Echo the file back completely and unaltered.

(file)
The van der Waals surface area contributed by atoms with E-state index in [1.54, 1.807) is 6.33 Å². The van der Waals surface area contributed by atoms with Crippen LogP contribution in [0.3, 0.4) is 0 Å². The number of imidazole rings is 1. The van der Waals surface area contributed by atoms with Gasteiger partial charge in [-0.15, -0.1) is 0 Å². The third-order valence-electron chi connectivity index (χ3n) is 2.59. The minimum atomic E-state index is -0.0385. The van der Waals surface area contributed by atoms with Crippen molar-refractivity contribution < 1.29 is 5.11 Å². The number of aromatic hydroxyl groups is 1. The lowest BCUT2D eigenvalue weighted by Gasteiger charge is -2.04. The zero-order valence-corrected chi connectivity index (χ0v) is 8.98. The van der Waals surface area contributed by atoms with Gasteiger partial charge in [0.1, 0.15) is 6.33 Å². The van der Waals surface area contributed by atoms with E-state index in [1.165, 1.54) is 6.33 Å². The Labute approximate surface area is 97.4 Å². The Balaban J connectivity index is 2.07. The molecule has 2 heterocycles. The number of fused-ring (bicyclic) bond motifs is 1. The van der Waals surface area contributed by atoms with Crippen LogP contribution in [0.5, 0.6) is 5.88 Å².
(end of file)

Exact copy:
The van der Waals surface area contributed by atoms with E-state index in [1.54, 1.807) is 6.33 Å². The van der Waals surface area contributed by atoms with Crippen LogP contribution in [0.3, 0.4) is 0 Å². The number of imidazole rings is 1. The van der Waals surface area contributed by atoms with Gasteiger partial charge in [-0.15, -0.1) is 0 Å². The third-order valence-electron chi connectivity index (χ3n) is 2.59. The minimum atomic E-state index is -0.0385. The van der Waals surface area contributed by atoms with Crippen molar-refractivity contribution < 1.29 is 5.11 Å². The number of aromatic hydroxyl groups is 1. The lowest BCUT2D eigenvalue weighted by Gasteiger charge is -2.04. The zero-order valence-corrected chi connectivity index (χ0v) is 8.98. The van der Waals surface area contributed by atoms with Gasteiger partial charge in [0.1, 0.15) is 6.33 Å². The van der Waals surface area contributed by atoms with E-state index in [1.165, 1.54) is 6.33 Å². The Labute approximate surface area is 97.4 Å². The Balaban J connectivity index is 2.07. The molecule has 2 heterocycles. The number of fused-ring (bicyclic) bond motifs is 1. The van der Waals surface area contributed by atoms with Crippen LogP contribution in [0.5, 0.6) is 5.88 Å².